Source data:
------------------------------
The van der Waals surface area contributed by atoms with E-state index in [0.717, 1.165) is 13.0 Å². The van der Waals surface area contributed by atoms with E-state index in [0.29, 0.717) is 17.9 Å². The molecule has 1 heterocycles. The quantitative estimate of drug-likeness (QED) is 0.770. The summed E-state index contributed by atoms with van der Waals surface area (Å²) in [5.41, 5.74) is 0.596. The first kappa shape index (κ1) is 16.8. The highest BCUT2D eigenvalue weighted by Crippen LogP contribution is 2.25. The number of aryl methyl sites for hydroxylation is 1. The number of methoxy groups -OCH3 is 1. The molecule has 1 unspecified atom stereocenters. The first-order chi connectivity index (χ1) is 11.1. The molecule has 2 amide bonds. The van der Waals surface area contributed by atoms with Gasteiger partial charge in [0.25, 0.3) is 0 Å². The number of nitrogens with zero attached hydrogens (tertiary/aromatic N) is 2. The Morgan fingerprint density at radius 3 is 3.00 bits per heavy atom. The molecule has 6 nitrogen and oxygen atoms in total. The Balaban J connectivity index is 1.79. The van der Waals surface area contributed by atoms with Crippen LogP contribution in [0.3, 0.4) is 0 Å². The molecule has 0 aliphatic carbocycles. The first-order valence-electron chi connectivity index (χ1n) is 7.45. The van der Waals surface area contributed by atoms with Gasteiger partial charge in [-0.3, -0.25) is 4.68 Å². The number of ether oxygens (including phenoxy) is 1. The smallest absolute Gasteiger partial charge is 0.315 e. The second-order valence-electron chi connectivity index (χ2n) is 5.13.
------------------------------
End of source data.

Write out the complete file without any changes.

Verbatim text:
The van der Waals surface area contributed by atoms with E-state index in [0.717, 1.165) is 13.0 Å². The van der Waals surface area contributed by atoms with E-state index in [0.29, 0.717) is 17.9 Å². The molecule has 1 heterocycles. The quantitative estimate of drug-likeness (QED) is 0.770. The summed E-state index contributed by atoms with van der Waals surface area (Å²) in [5.41, 5.74) is 0.596. The first kappa shape index (κ1) is 16.8. The highest BCUT2D eigenvalue weighted by Crippen LogP contribution is 2.25. The number of aryl methyl sites for hydroxylation is 1. The number of methoxy groups -OCH3 is 1. The molecule has 1 unspecified atom stereocenters. The first-order chi connectivity index (χ1) is 11.1. The molecule has 2 amide bonds. The van der Waals surface area contributed by atoms with Gasteiger partial charge in [0.25, 0.3) is 0 Å². The number of nitrogens with zero attached hydrogens (tertiary/aromatic N) is 2. The Morgan fingerprint density at radius 3 is 3.00 bits per heavy atom. The molecule has 6 nitrogen and oxygen atoms in total. The Balaban J connectivity index is 1.79. The van der Waals surface area contributed by atoms with Crippen LogP contribution in [0.3, 0.4) is 0 Å². The molecule has 0 aliphatic carbocycles. The first-order valence-electron chi connectivity index (χ1n) is 7.45. The van der Waals surface area contributed by atoms with Gasteiger partial charge in [-0.3, -0.25) is 4.68 Å². The number of ether oxygens (including phenoxy) is 1. The smallest absolute Gasteiger partial charge is 0.315 e. The second-order valence-electron chi connectivity index (χ2n) is 5.13.